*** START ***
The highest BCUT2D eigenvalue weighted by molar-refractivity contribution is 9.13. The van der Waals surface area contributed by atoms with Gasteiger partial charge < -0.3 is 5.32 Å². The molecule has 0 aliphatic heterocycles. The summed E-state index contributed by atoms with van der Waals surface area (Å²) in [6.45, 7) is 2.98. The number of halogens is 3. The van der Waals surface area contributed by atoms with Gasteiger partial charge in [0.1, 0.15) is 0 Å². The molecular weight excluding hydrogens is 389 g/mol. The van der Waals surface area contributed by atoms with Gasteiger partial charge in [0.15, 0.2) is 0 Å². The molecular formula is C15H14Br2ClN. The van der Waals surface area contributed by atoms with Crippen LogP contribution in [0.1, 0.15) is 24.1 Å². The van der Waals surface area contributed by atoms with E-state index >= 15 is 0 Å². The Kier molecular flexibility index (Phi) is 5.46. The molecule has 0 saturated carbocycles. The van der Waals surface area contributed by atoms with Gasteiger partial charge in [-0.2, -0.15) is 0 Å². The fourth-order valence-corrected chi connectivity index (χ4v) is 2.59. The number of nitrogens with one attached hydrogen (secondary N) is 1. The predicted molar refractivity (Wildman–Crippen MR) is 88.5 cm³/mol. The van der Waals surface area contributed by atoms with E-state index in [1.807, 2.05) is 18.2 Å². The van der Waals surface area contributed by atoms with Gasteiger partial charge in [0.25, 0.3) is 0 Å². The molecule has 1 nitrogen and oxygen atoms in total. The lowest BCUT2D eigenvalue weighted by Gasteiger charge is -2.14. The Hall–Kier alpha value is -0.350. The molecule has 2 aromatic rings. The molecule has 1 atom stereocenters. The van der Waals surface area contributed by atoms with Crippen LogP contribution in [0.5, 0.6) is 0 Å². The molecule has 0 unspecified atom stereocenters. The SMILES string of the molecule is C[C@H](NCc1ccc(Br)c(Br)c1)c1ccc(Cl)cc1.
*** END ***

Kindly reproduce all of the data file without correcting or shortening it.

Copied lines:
The highest BCUT2D eigenvalue weighted by molar-refractivity contribution is 9.13. The van der Waals surface area contributed by atoms with Gasteiger partial charge < -0.3 is 5.32 Å². The molecule has 0 aliphatic heterocycles. The summed E-state index contributed by atoms with van der Waals surface area (Å²) in [6.45, 7) is 2.98. The number of halogens is 3. The van der Waals surface area contributed by atoms with Gasteiger partial charge in [0.1, 0.15) is 0 Å². The molecular weight excluding hydrogens is 389 g/mol. The van der Waals surface area contributed by atoms with Gasteiger partial charge in [0.15, 0.2) is 0 Å². The molecular formula is C15H14Br2ClN. The van der Waals surface area contributed by atoms with Crippen LogP contribution in [0.1, 0.15) is 24.1 Å². The van der Waals surface area contributed by atoms with E-state index >= 15 is 0 Å². The Kier molecular flexibility index (Phi) is 5.46. The molecule has 0 saturated carbocycles. The van der Waals surface area contributed by atoms with Gasteiger partial charge in [-0.2, -0.15) is 0 Å². The fourth-order valence-corrected chi connectivity index (χ4v) is 2.59. The number of nitrogens with one attached hydrogen (secondary N) is 1. The predicted molar refractivity (Wildman–Crippen MR) is 88.5 cm³/mol. The van der Waals surface area contributed by atoms with E-state index in [1.807, 2.05) is 18.2 Å². The van der Waals surface area contributed by atoms with Gasteiger partial charge in [0.25, 0.3) is 0 Å². The molecule has 1 nitrogen and oxygen atoms in total. The lowest BCUT2D eigenvalue weighted by Gasteiger charge is -2.14. The Hall–Kier alpha value is -0.350. The molecule has 2 aromatic rings. The molecule has 1 atom stereocenters. The van der Waals surface area contributed by atoms with Crippen LogP contribution in [0.5, 0.6) is 0 Å². The molecule has 0 unspecified atom stereocenters. The SMILES string of the molecule is C[C@H](NCc1ccc(Br)c(Br)c1)c1ccc(Cl)cc1.